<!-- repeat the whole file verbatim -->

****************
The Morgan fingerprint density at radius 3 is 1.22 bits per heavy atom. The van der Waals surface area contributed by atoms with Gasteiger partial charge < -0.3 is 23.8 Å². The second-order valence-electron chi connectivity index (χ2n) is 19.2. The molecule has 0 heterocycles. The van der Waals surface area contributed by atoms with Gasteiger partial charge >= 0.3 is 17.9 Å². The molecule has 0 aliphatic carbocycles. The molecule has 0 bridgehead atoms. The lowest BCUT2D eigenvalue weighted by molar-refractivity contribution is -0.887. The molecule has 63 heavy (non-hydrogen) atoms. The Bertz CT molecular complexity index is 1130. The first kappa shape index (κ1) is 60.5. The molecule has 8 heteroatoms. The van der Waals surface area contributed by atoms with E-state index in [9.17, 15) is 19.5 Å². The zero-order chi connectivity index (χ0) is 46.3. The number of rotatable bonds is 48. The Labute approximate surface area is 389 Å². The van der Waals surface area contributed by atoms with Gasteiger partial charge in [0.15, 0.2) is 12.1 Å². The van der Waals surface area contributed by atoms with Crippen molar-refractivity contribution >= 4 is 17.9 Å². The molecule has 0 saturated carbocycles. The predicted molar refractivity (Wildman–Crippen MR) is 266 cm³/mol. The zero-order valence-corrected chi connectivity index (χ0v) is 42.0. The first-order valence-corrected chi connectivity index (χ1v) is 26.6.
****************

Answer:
The Morgan fingerprint density at radius 3 is 1.22 bits per heavy atom. The van der Waals surface area contributed by atoms with Gasteiger partial charge < -0.3 is 23.8 Å². The second-order valence-electron chi connectivity index (χ2n) is 19.2. The molecule has 0 heterocycles. The van der Waals surface area contributed by atoms with Gasteiger partial charge >= 0.3 is 17.9 Å². The molecule has 0 aliphatic carbocycles. The molecule has 0 bridgehead atoms. The lowest BCUT2D eigenvalue weighted by molar-refractivity contribution is -0.887. The molecule has 63 heavy (non-hydrogen) atoms. The Bertz CT molecular complexity index is 1130. The first kappa shape index (κ1) is 60.5. The molecule has 8 heteroatoms. The van der Waals surface area contributed by atoms with E-state index in [9.17, 15) is 19.5 Å². The zero-order chi connectivity index (χ0) is 46.3. The number of rotatable bonds is 48. The Labute approximate surface area is 389 Å². The van der Waals surface area contributed by atoms with Gasteiger partial charge in [0.15, 0.2) is 12.1 Å². The van der Waals surface area contributed by atoms with Crippen molar-refractivity contribution >= 4 is 17.9 Å². The molecule has 0 saturated carbocycles. The predicted molar refractivity (Wildman–Crippen MR) is 266 cm³/mol. The zero-order valence-corrected chi connectivity index (χ0v) is 42.0. The first-order valence-corrected chi connectivity index (χ1v) is 26.6.